“It was crushing,” he said. “I blamed myself for a long time. My brother wasn’t like me; he was a great guy and everyone he met liked him right away. I was more the menacing type; I needed to look tough and be tough because of the illegal drugs I was involved with, but Fabe didn’t do drugs or get into trouble with the law. We were complete opposites but in reality I really wanted to be more like him.”
That incident, “and the fact that my mother had long ago straightened her life out, gained a university education, had a good steady job and urged me and my siblings to better our stead in life,” was the beginning of the long journey from darkness to light.
“I slowed my drinking and tried to change, but it wasn’t an easy process,” assured Thomas. “I got thrown out of school for carrying a switchblade knife and no school would even consider me after that.”
No one, that is, until he applied at Amiskwaciy Academy.
“They accepted me and to this day I am very grateful for that,” he said. “It was a challenge in the beginning but as I began to learn I began to realize that I could do some good; I could succeed at something that wouldn’t put me in a courtroom or behind prison walls.”
After graduating from Amiskwaciy, Thmas enrolled in the Faculty of Art and Design at the University of Alberta.
“It was okay for awhile, but a classroom environment and I just don’t get along all that well,” he explained. “I still wanted to be creative and I’ve always been a pretty smart guy and so I put myself to work and taught myself how to use a computer and the design programs within. I learned how to use Pagemaker, Quark, photoshop – you name it and I wanted to learn about it.”
Four years ago he and a partner launched Distrikt Media, and today, with offices in Edmonton and Calgary the business offers a full array of print and design services. “We create flyers, business cards, posters in every size and format, and much much more,” he assured. “We are an all in one solutions company ready to serve the every day demands of print and design. Our pricing is very competitive; we have an efficient staff who possess a work ethic that supersedes the competition and enables us the ability to compete with anyone.”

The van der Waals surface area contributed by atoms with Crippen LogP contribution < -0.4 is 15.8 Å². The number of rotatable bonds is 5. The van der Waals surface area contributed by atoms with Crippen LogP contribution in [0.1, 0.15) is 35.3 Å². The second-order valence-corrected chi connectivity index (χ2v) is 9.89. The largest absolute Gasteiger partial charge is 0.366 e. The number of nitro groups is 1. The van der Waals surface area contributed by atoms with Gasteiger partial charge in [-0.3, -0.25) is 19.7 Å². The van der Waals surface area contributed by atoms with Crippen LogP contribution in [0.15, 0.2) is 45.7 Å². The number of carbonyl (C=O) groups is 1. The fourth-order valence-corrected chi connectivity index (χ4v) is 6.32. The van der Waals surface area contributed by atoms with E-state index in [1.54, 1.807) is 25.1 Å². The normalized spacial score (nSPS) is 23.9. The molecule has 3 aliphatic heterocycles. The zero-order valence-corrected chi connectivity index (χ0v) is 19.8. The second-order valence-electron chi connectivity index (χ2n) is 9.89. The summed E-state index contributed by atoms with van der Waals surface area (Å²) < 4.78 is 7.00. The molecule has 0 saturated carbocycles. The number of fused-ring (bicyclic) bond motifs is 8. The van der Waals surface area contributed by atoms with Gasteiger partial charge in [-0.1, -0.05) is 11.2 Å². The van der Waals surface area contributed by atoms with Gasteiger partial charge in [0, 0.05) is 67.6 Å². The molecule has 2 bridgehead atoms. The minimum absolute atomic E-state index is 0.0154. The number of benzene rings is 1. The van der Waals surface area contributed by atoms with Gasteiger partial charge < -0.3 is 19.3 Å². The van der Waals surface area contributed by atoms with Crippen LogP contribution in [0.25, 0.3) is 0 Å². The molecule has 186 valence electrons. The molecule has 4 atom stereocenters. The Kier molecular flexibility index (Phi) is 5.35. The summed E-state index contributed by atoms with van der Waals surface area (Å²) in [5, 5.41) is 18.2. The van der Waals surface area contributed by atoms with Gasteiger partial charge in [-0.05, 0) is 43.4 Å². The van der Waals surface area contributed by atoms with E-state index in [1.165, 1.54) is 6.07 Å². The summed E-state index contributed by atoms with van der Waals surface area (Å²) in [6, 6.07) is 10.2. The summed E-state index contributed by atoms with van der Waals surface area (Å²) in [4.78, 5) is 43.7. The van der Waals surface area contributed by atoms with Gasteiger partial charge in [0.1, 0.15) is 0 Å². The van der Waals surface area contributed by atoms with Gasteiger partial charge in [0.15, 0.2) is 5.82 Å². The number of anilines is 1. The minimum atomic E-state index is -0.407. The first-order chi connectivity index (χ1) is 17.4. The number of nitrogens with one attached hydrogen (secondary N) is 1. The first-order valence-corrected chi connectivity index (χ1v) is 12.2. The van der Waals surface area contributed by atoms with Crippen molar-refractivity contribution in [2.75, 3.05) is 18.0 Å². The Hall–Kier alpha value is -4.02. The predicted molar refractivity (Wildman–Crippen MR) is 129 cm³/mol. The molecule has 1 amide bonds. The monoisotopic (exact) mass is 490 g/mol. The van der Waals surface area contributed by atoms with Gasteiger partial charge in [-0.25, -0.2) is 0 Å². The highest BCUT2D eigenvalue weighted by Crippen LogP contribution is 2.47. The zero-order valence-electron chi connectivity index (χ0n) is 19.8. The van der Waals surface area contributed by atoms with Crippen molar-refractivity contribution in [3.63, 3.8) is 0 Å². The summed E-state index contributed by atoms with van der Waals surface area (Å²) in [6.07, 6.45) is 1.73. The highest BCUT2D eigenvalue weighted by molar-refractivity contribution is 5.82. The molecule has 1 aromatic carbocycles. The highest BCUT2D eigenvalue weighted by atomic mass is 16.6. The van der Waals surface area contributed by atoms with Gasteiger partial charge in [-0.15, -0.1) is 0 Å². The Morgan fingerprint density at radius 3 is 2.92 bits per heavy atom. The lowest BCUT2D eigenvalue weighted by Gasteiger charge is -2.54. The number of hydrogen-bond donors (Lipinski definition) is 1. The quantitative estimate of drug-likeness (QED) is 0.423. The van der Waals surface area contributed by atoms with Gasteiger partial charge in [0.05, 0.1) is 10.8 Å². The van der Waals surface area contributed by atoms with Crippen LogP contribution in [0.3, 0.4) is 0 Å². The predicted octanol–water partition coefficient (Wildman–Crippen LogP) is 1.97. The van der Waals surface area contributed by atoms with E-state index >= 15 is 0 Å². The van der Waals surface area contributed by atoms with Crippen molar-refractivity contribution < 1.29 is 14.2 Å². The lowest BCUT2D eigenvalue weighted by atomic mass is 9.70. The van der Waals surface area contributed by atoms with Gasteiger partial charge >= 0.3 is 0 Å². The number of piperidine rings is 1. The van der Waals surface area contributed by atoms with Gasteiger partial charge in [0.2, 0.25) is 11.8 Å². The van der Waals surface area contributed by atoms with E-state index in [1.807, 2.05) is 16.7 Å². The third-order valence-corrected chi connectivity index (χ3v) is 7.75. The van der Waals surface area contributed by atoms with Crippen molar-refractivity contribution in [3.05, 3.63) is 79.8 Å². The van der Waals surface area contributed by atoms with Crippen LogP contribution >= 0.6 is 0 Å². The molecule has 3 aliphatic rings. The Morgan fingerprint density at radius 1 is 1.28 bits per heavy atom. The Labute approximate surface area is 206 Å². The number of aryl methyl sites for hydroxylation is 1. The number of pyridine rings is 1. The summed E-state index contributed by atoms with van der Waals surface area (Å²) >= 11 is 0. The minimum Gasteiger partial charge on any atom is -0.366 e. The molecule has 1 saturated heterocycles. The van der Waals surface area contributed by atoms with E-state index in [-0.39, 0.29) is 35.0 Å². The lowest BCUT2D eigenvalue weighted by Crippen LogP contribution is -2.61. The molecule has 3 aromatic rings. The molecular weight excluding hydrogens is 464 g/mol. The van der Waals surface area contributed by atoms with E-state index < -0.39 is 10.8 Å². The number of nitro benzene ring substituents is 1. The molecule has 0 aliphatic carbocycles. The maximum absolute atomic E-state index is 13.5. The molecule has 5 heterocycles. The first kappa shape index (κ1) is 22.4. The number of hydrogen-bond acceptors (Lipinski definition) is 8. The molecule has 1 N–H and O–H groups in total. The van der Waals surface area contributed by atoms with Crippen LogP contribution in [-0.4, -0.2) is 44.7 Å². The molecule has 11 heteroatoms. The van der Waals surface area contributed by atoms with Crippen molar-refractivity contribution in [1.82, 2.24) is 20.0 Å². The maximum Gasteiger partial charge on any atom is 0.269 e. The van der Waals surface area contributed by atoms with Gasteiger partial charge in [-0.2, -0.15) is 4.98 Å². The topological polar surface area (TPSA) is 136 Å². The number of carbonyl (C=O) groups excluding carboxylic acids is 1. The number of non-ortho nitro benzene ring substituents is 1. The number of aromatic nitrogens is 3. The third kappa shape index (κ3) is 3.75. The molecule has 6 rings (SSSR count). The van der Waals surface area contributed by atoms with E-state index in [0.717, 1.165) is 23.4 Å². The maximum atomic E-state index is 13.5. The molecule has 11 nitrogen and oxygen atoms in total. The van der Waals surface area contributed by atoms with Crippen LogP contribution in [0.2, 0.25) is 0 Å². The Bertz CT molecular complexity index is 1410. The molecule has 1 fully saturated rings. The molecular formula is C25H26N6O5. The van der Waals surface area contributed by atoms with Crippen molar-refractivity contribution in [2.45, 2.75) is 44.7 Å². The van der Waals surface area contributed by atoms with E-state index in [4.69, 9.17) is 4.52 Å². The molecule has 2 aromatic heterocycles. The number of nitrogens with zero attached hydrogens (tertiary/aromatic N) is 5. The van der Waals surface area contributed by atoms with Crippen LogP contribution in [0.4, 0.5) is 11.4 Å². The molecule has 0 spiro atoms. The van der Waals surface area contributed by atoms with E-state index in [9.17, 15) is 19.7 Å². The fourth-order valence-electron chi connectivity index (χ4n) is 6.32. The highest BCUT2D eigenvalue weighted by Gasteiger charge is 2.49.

Check out the website at: www.distriktmedia.ca.
“When I was a youngster, I never had much; as I grew older I wanted the things that others had. I turned to a life crime to get those things but I was never happy, never felt fulfilled. I felt I was destined for greater things and I guess I tried to attain that the easy way; it took some time for me to realize that anything worthwhile has to be earned, and I’m grateful that I had a second opportunity to get it right.”
Thomas said that over time he plans to open a second and maybe a third Bannock Burger location in the Capital Region. If it’s successful he said, “maybe can open them in other cities and other provinces.”
With Jules, it seems like anything is possible because with determination, fortitude and a desire to succeed, he has already moved from the bottom of the deck to helm of the ship.
Whether you’re feeling like a scrumptious Bannock Burger complete with cheese fries and a cold or hot drink, or in need of some beautifully created posters, cards or flyers, you’ll be delighted with the products, the atmosphere and the friendly service you’ll receive when you contact Distrikt Media for your print needs and/or visit Jules and his staff for a delicious meal at Bannock Burger, located at 10704- 124 Street, Edmonton.
Check out the Bannock Burger website at: www.bannockburger.com
by John Copley